6. Oliver Stone has long ago emerged from the place where he was making great film after great film, 1985-1991, but it is a relief that W. is not the embarassment that Alexander or World Trade Center were. I'll be looking forward to it on DVD. Thanks, Daniel.

  7. I have no idea when this opens here, but based on a few positive reviews, I hope it hurries the hell up already! Lol, otherwise, good review and a great read indeed.

  8. I feel bad for not commenting very frequently here lately. It's just that you're reviewing all the films I want to see so bad but haven't had the time. I usually try to go in to films before reading reviews.

    That being said, I read the review for W. and now I want to see it even more. I'm a Brolin fan (except for the fact that he's married to Diane Lane...bastard) and I think he's going to make an interesting G.W. Also, Elizabeth Banks as Laura Bush was a great casting choice in my mind. She looks incredible. Hope her performance lives up to my own hype.

  9. Not to worry, Scott. I've obviously been occupied away from here lately. It's nice to see that people still check in, even if they don't comment.

    I'm looking forward to reading all of your reviews on W., if and when they happen. Fletch, there's unfortunately a lot more where that video came from...

    Joe, I was also disappointed by the small scale of WTC. To make a movie about that day and focus so narrowly was a little disappointing. Plus, I was distracted by Maria Bello's glowing electric eyes the whole time. I'd love to read your treatment of this sometime in the next couple of years, especially when we have a little more hindsight to consider.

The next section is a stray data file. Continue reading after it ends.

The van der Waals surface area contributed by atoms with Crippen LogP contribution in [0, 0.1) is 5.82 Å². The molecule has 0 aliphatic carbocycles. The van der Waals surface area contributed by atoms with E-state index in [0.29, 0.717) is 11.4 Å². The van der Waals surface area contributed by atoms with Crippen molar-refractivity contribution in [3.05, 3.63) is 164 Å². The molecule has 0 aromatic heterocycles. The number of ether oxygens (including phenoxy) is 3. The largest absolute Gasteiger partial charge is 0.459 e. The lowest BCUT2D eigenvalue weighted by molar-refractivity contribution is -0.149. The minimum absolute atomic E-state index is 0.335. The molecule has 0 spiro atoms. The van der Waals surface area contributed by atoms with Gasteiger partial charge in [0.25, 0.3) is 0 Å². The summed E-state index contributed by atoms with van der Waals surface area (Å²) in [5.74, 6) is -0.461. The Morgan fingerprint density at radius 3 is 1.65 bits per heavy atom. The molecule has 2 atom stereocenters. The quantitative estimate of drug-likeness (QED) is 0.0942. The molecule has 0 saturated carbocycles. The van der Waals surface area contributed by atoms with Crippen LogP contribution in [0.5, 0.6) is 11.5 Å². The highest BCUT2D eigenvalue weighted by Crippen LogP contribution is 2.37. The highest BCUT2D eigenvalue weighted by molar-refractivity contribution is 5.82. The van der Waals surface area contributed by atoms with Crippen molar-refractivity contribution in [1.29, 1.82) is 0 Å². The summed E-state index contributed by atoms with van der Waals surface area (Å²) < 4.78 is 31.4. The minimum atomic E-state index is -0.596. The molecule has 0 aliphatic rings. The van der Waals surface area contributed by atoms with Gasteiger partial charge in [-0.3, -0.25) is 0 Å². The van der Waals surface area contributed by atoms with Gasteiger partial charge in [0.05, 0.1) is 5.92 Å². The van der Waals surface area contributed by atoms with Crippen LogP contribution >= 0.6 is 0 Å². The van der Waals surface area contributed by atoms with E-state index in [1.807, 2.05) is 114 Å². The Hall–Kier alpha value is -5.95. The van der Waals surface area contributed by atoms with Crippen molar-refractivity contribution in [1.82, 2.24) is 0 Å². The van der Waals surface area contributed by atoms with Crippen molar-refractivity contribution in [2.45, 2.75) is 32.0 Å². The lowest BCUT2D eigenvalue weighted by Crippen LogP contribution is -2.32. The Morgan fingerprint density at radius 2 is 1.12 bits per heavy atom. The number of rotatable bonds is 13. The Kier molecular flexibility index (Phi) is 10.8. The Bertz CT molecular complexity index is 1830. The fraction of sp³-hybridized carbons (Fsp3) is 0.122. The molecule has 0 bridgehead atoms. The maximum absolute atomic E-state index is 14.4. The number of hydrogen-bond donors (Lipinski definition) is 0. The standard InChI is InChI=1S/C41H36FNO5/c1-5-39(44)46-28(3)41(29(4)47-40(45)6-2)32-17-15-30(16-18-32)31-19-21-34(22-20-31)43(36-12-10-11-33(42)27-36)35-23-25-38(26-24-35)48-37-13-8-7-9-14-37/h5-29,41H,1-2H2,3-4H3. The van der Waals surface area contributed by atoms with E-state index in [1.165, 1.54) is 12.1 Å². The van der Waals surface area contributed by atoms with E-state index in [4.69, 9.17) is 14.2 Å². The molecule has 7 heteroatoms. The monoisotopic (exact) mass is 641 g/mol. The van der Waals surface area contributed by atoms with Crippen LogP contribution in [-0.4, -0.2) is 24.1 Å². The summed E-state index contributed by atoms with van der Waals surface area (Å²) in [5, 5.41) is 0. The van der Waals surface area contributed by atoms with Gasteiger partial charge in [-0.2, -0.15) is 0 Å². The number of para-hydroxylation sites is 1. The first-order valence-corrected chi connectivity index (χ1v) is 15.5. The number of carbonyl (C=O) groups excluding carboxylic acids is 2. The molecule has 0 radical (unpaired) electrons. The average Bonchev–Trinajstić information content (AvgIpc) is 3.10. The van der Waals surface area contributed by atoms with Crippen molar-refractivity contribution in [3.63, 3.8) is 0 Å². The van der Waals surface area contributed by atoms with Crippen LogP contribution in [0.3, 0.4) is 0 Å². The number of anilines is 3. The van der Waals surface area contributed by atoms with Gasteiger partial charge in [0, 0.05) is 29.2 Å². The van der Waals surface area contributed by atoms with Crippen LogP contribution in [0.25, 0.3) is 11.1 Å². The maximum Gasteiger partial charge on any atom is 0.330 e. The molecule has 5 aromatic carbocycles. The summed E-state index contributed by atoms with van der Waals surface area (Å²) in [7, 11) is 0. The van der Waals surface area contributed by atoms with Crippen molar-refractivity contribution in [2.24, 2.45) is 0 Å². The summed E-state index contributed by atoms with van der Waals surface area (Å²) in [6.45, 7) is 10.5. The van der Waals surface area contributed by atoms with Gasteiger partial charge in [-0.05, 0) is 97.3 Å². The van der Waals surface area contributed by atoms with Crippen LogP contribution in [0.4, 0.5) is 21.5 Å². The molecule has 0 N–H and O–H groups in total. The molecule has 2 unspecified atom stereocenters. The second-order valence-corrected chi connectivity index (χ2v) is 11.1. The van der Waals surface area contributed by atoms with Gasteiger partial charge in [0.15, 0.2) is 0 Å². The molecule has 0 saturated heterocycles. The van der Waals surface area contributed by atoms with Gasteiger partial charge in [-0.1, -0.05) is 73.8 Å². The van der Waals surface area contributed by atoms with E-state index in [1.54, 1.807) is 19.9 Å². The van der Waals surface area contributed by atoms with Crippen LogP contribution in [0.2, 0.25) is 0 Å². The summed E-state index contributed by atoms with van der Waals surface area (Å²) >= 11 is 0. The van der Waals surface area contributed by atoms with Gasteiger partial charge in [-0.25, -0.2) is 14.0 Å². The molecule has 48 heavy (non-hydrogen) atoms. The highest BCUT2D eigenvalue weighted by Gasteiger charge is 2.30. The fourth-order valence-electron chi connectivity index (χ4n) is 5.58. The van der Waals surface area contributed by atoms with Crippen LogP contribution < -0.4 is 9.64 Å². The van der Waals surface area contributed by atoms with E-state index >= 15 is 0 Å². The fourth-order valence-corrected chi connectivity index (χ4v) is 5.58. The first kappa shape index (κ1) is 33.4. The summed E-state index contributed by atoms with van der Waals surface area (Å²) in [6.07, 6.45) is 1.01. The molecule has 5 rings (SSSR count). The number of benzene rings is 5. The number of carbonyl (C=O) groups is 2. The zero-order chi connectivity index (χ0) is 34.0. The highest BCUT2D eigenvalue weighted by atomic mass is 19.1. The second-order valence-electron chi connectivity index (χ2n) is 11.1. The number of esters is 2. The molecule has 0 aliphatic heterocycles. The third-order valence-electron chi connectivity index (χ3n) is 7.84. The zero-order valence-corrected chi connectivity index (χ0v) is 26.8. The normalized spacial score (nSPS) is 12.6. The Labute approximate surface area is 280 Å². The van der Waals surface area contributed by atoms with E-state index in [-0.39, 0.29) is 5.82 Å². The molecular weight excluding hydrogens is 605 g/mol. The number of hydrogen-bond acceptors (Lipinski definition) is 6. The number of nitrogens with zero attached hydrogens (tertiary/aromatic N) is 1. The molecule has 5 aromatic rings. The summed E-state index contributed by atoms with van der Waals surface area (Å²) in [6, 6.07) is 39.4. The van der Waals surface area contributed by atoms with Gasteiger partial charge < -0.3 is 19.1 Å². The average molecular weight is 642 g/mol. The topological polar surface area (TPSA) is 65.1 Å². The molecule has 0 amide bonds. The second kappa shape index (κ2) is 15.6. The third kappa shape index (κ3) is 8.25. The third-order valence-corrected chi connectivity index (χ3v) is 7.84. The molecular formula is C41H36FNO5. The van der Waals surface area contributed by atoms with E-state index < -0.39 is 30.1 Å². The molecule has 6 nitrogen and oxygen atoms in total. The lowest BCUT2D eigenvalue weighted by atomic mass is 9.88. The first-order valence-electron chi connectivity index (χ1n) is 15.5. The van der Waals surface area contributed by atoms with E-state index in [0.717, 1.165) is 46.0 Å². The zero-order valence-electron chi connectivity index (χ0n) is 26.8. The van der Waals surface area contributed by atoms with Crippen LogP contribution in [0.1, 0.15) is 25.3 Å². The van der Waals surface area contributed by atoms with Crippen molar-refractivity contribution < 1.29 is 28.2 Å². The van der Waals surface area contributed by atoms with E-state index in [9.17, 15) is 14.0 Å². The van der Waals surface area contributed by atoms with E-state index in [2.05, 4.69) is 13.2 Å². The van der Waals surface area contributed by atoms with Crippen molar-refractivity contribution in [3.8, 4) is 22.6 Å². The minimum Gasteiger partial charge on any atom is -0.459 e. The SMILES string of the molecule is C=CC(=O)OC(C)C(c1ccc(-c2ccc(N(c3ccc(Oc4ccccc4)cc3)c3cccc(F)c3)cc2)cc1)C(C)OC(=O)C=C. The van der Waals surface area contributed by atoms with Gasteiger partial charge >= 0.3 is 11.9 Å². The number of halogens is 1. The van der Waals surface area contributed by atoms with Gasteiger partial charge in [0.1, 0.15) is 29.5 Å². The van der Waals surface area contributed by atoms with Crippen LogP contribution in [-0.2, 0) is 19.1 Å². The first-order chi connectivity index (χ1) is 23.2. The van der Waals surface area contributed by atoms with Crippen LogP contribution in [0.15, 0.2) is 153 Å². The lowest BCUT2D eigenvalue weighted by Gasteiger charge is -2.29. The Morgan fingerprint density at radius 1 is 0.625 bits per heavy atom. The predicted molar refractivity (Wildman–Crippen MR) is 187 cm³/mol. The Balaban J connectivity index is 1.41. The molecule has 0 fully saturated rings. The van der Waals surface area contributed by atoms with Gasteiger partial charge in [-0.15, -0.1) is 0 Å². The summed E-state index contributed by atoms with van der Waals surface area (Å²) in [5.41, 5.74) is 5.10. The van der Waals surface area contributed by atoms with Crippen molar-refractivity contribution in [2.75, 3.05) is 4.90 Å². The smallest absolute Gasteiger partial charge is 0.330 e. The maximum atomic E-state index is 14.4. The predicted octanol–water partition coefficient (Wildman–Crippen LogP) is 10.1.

Well, Marilyn, like I said I didn't really learn anything new, but I did find it a good "refresher" of sorts. There's a lot of attention, obviously, on the future right now, but I'm afraid too many people too easily forget the past, even just the last few years.

    Don't get me wrong about my thoughts on Bush. It's not that I consider him an idiotic puppet. It's just that I don't think he really orchestrated much of what his administration did; he just spoke for it. That doesn't free him from blame, but it expands the blame to all of the people who DID formulate our policies. W. clearly portrays this, even if Stone is guilty of fudging some of the technical details.

  10. I didn't like it as much, Daniel--but your review makes a number of strong points regardless. In my post earlier this evening at LiC, I focused more on the things that didn't work for me, though I did mention several of the things that did.

    Brolin in particular is exceptional here, and even critics/people who adamantly disliked the film seem to agree.